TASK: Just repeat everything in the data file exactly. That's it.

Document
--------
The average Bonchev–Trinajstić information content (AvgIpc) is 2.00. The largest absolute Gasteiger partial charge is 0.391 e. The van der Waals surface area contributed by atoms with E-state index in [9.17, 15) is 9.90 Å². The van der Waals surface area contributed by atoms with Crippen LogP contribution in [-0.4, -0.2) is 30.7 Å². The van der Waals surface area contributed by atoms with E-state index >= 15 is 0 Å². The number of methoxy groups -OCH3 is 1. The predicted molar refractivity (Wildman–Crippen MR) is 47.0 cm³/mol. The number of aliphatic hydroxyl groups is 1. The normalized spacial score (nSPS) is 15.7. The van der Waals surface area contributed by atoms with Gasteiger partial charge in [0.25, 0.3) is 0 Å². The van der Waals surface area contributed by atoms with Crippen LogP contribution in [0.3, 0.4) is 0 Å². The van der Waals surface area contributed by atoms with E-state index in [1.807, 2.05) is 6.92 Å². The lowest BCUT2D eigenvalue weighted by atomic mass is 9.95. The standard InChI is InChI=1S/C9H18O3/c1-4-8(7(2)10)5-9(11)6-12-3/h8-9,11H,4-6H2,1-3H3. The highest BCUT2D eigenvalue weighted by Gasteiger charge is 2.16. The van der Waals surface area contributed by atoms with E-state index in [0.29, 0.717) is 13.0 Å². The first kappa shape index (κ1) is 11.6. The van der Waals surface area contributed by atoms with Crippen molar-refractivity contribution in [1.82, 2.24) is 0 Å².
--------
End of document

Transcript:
The average Bonchev–Trinajstić information content (AvgIpc) is 2.00. The largest absolute Gasteiger partial charge is 0.391 e. The van der Waals surface area contributed by atoms with E-state index in [9.17, 15) is 9.90 Å². The van der Waals surface area contributed by atoms with Crippen LogP contribution in [-0.4, -0.2) is 30.7 Å². The van der Waals surface area contributed by atoms with E-state index >= 15 is 0 Å². The number of methoxy groups -OCH3 is 1. The predicted molar refractivity (Wildman–Crippen MR) is 47.0 cm³/mol. The number of aliphatic hydroxyl groups is 1. The normalized spacial score (nSPS) is 15.7. The van der Waals surface area contributed by atoms with Gasteiger partial charge in [0.25, 0.3) is 0 Å². The van der Waals surface area contributed by atoms with Crippen LogP contribution in [0.3, 0.4) is 0 Å². The van der Waals surface area contributed by atoms with E-state index in [1.807, 2.05) is 6.92 Å². The lowest BCUT2D eigenvalue weighted by atomic mass is 9.95. The standard InChI is InChI=1S/C9H18O3/c1-4-8(7(2)10)5-9(11)6-12-3/h8-9,11H,4-6H2,1-3H3. The highest BCUT2D eigenvalue weighted by Gasteiger charge is 2.16. The van der Waals surface area contributed by atoms with E-state index in [0.29, 0.717) is 13.0 Å². The first kappa shape index (κ1) is 11.6. The van der Waals surface area contributed by atoms with Crippen molar-refractivity contribution in [1.82, 2.24) is 0 Å².